Hanselman v. Meadville , 12 Cal.2d 259

[L. A. No. 16795. In Bank. October 14, 1938.]

MARY E. HANSELMAN, Respondent, v. G. G. MEADVILLE et al., Defendants; ANNA MEADVILLE, Appellant.

COUNSEL

Anna Meadville, in pro. per., for Appellant.

Leonard S. Barnes for Respondent.

OPINION

THE COURT.

In this action the trial court entered a decree for plaintiff, quieting her title to a parcel of real property in Los Angeles County, and allowing her costs in the sum of $23.30. Defendant Anna Meadville, wife of defendant G. G. Meadville, appealed. Plaintiff now moves to dismiss the appeal or affirm the decree.

[1] The appeal does not present any substantial question. Appellant contends that as she was merely her husband’s scribe in his dealings with plaintiff and claimed no personal interest in plaintiff’s property, it was improper to join her as a party defendant in this action, and the evidence affords no support for a decree against her with costs. This position is untenable because in the answer to the complaint, appellant joined with her husband in asserting that they had a leasehold interest in the premises. The evidence affords ample support for entry of the decree with costs against both the defendants.

[2] Appellant further claims that the court failed to find upon material issues raised by the answer. This contention arises from the fact that the findings erroneously refer to the answer as the “cross-complaint”. The findings are: “That all the allegations of plaintiff’s complaint are true; that the [12 Cal.2d 261] allegations of defendants’ cross-complaint admitting that plaintiff is the owner of and in possession of the property described in plaintiff’s complaint are true; that all of the rest of the allegations of defendants’ cross-complaint are not true.” The record shows that the use of the word “cross-complaint” to designate the answer was a pure inadvertence, which calls for correction by this court. (Sec. 956a, Code Civ. Proc.; 1 Cal.Jur. Supp., p. 602, sec. 588b.)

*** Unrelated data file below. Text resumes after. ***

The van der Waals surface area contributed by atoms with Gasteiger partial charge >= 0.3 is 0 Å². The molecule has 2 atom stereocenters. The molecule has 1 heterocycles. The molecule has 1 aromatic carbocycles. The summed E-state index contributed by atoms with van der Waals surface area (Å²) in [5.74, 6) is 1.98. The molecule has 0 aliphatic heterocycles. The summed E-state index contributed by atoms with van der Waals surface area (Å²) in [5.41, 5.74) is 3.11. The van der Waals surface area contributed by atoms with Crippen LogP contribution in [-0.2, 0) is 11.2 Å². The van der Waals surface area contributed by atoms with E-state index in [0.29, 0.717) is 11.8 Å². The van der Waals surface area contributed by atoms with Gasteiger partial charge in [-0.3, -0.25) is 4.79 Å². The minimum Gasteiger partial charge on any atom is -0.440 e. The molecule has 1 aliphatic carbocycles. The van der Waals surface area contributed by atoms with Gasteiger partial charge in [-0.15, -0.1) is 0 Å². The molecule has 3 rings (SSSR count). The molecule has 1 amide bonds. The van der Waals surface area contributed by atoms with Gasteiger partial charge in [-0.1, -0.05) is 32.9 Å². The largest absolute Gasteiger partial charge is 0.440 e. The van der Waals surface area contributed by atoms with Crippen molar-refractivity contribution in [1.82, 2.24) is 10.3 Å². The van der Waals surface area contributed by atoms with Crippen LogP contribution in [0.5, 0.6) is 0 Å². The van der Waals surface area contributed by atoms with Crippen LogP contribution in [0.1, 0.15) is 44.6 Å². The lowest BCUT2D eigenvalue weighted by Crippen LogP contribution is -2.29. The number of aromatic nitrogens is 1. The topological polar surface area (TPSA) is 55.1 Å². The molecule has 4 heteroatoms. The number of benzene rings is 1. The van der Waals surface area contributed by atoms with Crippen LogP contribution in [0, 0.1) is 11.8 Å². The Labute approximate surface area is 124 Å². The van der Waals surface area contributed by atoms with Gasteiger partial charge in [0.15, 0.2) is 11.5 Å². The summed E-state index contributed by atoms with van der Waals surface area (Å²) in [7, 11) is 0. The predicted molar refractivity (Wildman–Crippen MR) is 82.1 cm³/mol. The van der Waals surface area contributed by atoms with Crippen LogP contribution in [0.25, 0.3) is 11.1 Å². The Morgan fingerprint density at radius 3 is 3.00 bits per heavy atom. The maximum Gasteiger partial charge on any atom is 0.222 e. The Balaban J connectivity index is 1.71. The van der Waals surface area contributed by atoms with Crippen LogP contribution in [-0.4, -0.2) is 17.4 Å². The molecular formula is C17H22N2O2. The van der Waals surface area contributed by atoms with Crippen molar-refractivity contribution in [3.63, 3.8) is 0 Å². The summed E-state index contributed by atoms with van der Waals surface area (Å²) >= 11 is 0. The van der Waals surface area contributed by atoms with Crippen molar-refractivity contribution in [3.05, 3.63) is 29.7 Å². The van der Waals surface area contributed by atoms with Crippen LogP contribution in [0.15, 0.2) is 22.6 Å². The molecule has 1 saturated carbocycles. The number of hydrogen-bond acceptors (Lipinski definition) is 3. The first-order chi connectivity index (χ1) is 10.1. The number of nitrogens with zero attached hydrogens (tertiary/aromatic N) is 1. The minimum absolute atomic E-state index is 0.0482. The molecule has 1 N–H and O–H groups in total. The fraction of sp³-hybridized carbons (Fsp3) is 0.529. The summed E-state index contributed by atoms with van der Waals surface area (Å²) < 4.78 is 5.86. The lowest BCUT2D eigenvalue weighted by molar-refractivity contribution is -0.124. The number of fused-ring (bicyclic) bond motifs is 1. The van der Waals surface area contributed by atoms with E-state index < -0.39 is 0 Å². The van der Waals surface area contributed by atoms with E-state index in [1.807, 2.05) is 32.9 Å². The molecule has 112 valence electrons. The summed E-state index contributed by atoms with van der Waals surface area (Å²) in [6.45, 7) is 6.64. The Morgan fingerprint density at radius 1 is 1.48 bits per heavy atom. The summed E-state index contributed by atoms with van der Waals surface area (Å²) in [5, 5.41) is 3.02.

It is ordered that the word “cross-complaint” be stricken from the findings, and that the word “answer” be substituted in its place and stead. The decree is affirmed.